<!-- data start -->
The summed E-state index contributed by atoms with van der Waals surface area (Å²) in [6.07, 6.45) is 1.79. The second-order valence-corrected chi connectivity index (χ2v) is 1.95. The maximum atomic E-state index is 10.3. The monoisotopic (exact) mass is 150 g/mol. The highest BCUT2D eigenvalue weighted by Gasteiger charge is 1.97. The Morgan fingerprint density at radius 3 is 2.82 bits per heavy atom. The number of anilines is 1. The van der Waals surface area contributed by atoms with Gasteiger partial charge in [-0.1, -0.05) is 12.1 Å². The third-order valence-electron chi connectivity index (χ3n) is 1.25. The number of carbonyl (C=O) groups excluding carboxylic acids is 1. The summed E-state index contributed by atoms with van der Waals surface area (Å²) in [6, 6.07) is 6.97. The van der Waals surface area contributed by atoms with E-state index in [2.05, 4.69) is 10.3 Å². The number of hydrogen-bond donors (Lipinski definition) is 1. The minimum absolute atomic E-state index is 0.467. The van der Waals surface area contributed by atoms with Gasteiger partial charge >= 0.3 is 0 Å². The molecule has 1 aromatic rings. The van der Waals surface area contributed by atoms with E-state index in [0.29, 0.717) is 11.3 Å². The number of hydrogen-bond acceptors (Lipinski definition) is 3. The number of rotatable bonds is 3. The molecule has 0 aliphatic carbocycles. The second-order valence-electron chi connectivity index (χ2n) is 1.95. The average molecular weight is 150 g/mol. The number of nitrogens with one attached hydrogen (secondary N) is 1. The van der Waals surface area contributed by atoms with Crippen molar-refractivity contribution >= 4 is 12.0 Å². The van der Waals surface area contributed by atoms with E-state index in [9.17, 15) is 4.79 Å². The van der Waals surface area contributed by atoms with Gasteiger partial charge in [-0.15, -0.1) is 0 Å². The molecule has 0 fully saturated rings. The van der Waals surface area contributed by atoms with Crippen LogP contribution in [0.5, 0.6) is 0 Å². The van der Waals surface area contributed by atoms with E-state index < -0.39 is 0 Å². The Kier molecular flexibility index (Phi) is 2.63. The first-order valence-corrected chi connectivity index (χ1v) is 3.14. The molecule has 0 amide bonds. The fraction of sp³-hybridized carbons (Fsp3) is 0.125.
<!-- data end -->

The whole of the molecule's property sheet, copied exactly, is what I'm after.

The summed E-state index contributed by atoms with van der Waals surface area (Å²) in [6.07, 6.45) is 1.79. The second-order valence-corrected chi connectivity index (χ2v) is 1.95. The maximum atomic E-state index is 10.3. The monoisotopic (exact) mass is 150 g/mol. The highest BCUT2D eigenvalue weighted by Gasteiger charge is 1.97. The Morgan fingerprint density at radius 3 is 2.82 bits per heavy atom. The number of anilines is 1. The van der Waals surface area contributed by atoms with Gasteiger partial charge in [-0.1, -0.05) is 12.1 Å². The third-order valence-electron chi connectivity index (χ3n) is 1.25. The number of carbonyl (C=O) groups excluding carboxylic acids is 1. The summed E-state index contributed by atoms with van der Waals surface area (Å²) in [6, 6.07) is 6.97. The van der Waals surface area contributed by atoms with E-state index in [2.05, 4.69) is 10.3 Å². The number of hydrogen-bond donors (Lipinski definition) is 1. The minimum absolute atomic E-state index is 0.467. The van der Waals surface area contributed by atoms with Gasteiger partial charge >= 0.3 is 0 Å². The molecule has 1 aromatic rings. The van der Waals surface area contributed by atoms with E-state index in [0.29, 0.717) is 11.3 Å². The number of hydrogen-bond acceptors (Lipinski definition) is 3. The number of rotatable bonds is 3. The molecule has 0 aliphatic carbocycles. The second-order valence-electron chi connectivity index (χ2n) is 1.95. The average molecular weight is 150 g/mol. The number of nitrogens with one attached hydrogen (secondary N) is 1. The van der Waals surface area contributed by atoms with Crippen molar-refractivity contribution >= 4 is 12.0 Å². The van der Waals surface area contributed by atoms with E-state index in [9.17, 15) is 4.79 Å². The van der Waals surface area contributed by atoms with Gasteiger partial charge in [-0.15, -0.1) is 0 Å². The molecule has 0 fully saturated rings. The van der Waals surface area contributed by atoms with Crippen LogP contribution in [0.5, 0.6) is 0 Å². The van der Waals surface area contributed by atoms with E-state index < -0.39 is 0 Å². The Kier molecular flexibility index (Phi) is 2.63. The first-order valence-corrected chi connectivity index (χ1v) is 3.14. The molecule has 0 amide bonds. The fraction of sp³-hybridized carbons (Fsp3) is 0.125.